Emotion: Emotions are important modulators of learning and memory. Emotional arousal promotes focus and attention and can signal the importance or salience of a particular event, which subsequently facilitates the effectiveness of memory encoding. Notably, this works particularly well with negative emotions. However, this can be counterproductive, as negative emotions reduce creativity and innovation and can promote aversion to the learning experience [7]. A good aim, therefore, is to associate positive emotions with the learning experience rather than making it a compulsory event. For the present scenario, the main character has been designed to evoke positive emotions as he is a bit goofy, naive but still relatable and likeable. In addition, several optional resources are available to the learner which can help to reduce performance anxiety and thus promote just the right level of emotion by avoiding over-arousal.

Spacing: Spacing refers to the distribution of learning sessions over time, as opposed to cramming as much information as possible into one long session (massing). Spacing has been shown to improve long-term memory and increase recall rates. Repetition itself has only a limited effect on creating lasting learning, whereas spaced repetition of new information supports the formation of long-term memory [7]. The present learning scenario is designed as the first module in a series of spaced learning modules that would have been developed subsequently. It serves as a prelude, providing the initial material and knowledge needed to develop cultural agility in the context of Thai business practices. The whole course would consist of several small learning modules on different topics, quizzes and an online discussion forum where the material can be further discussed. However, the design of the present scenario allows for spacing even within this first module by using different shortcuts. The learner can skip certain sections. This encourages the learner to return to the scenario later without having to go through the same introduction and other redundant material. I also used nudging techniques and social proof to encourage learner to take breaks. At the same time, this approach reduces cognitive load by giving the learner more control over the amount of content they are exposed to.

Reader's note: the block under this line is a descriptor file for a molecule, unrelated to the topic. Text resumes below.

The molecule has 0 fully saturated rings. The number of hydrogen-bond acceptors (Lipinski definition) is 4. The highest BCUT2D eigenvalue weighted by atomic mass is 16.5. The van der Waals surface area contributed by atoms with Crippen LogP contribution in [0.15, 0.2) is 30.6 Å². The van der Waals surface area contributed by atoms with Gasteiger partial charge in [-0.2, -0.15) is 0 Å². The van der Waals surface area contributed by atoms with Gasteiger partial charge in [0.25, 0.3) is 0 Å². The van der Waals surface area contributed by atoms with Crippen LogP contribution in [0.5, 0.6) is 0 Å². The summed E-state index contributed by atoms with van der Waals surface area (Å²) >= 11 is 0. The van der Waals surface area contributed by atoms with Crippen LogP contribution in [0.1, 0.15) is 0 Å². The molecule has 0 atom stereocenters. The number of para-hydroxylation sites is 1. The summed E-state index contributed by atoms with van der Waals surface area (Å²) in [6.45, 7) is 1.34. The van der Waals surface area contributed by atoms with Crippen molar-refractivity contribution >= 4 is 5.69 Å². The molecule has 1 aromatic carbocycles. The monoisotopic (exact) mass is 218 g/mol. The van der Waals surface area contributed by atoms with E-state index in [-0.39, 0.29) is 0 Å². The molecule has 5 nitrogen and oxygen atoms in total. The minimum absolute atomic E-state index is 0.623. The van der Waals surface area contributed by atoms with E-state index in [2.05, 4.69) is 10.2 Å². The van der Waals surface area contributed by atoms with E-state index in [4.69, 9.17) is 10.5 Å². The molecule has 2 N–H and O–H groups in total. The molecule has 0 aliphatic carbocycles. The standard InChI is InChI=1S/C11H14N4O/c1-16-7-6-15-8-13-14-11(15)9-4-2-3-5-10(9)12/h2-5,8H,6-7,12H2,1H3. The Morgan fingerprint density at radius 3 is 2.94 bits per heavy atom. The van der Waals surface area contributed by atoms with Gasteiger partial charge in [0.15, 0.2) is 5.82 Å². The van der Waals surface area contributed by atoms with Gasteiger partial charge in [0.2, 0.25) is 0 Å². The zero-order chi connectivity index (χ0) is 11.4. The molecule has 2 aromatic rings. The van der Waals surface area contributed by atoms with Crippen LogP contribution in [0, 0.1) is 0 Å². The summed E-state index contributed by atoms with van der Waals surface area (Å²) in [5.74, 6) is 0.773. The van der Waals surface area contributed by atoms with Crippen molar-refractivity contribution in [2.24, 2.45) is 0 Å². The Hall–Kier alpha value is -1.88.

Design of scenario characters

Main Character

I chose to write the scenario from a third person perspective rather than a second person perspective (you, as the learner). This allowed me to include the main character's thoughts and feelings, which may not necessarily match the learner's experience or behaviour in a given situation. The topic of cultural agility is quite complex. Learners may have different knowledge and skills in navigating cultural differences. A third person perspective can help to overcome some of the resistance a learner may feel when behaviour is portrayed that they would not display. This allows the scenario character to make mistakes that a particular learner might not make. Nevertheless, the observation of these mistakes and their consequences will contribute to the learning process through social learning.

The main character in this learning scenario is a white male manager in his 40s called Ian. Statistics show that this is exactly the average mid-level manager in British companies, and therefore probably closest to the target audience. If this scenario had been prepared for a real client, it would probably have included the choice of a female protagonist. Gender differences are a crucial factor in cultural agility training but can often be very complex. It may even make a difference whether a female manager interacts with a male or female colleague in the host culture. These aspects would have been further explored in close collaboration with the client's needs. My aim was to make the main character relatable and sympathetic, so that it would be easy for the learner to identify with Ian and wish him success.

Mentor Character

Throughout the learning experience, the learner will have access to a mentor character via a dedicated button. The mentor character provides guidance to assist the learner in answering questions, rather than providing the correct answer in the scenarios. It was important to me that this mentor character made sense in the context of the scenario. A Thai monk was an obvious choice for this project. Thai culture is heavily influenced by Buddhism. The official religion in Thailand is Theravada Buddhism, which is practised by over 95% of the population [12]. Many monasteries in Thailand offer 'monk chats' or meditation retreats for non-Thai speakers. A monk chat is a casual conversation you have with monks in their monasteries. You don't have to be Buddhist to join a monk chat. It's open to all religions, races and nationalities. It is therefore not unreasonable that a Thai monk could act as a sort of advisor. However, it was important to me that the portrayal of a monk as mentor in this learning experience was not perceived as offensive by anyone. I therefore confirmed this choice with my SME and my interviewee who had lived in Thailand. Both did not object. To create a believable connection between the main character Ian and the monk, I added another character (Emily) who has a business relationship with Ian and recommends the monk.